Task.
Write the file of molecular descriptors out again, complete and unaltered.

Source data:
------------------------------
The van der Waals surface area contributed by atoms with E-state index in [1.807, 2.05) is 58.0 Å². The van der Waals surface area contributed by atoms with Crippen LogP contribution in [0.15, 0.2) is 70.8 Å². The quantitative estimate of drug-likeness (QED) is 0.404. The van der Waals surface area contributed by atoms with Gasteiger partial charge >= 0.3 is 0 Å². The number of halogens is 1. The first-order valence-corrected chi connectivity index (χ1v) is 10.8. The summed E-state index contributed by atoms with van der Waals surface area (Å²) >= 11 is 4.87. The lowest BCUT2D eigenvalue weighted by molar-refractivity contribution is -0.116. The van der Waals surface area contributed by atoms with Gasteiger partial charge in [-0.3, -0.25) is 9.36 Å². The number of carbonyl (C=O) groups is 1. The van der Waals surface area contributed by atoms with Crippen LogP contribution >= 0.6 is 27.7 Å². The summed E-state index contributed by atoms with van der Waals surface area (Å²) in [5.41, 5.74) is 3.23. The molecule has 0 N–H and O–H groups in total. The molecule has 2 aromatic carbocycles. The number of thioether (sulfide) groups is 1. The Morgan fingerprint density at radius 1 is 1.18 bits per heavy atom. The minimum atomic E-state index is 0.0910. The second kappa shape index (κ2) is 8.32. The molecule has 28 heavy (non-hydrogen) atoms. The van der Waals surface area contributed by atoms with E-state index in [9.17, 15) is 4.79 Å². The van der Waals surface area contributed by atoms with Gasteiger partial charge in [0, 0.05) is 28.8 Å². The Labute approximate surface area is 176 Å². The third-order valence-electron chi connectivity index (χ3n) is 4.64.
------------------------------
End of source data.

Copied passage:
The van der Waals surface area contributed by atoms with E-state index in [1.807, 2.05) is 58.0 Å². The van der Waals surface area contributed by atoms with Crippen LogP contribution in [0.15, 0.2) is 70.8 Å². The quantitative estimate of drug-likeness (QED) is 0.404. The van der Waals surface area contributed by atoms with Gasteiger partial charge >= 0.3 is 0 Å². The number of halogens is 1. The first-order valence-corrected chi connectivity index (χ1v) is 10.8. The summed E-state index contributed by atoms with van der Waals surface area (Å²) >= 11 is 4.87. The lowest BCUT2D eigenvalue weighted by molar-refractivity contribution is -0.116. The van der Waals surface area contributed by atoms with Gasteiger partial charge in [-0.3, -0.25) is 9.36 Å². The number of carbonyl (C=O) groups is 1. The van der Waals surface area contributed by atoms with Crippen LogP contribution >= 0.6 is 27.7 Å². The summed E-state index contributed by atoms with van der Waals surface area (Å²) in [5.41, 5.74) is 3.23. The molecule has 0 N–H and O–H groups in total. The molecule has 2 aromatic carbocycles. The number of thioether (sulfide) groups is 1. The Morgan fingerprint density at radius 1 is 1.18 bits per heavy atom. The minimum atomic E-state index is 0.0910. The second kappa shape index (κ2) is 8.32. The molecule has 28 heavy (non-hydrogen) atoms. The van der Waals surface area contributed by atoms with E-state index in [9.17, 15) is 4.79 Å². The van der Waals surface area contributed by atoms with Gasteiger partial charge in [0, 0.05) is 28.8 Å². The Labute approximate surface area is 176 Å². The third-order valence-electron chi connectivity index (χ3n) is 4.64.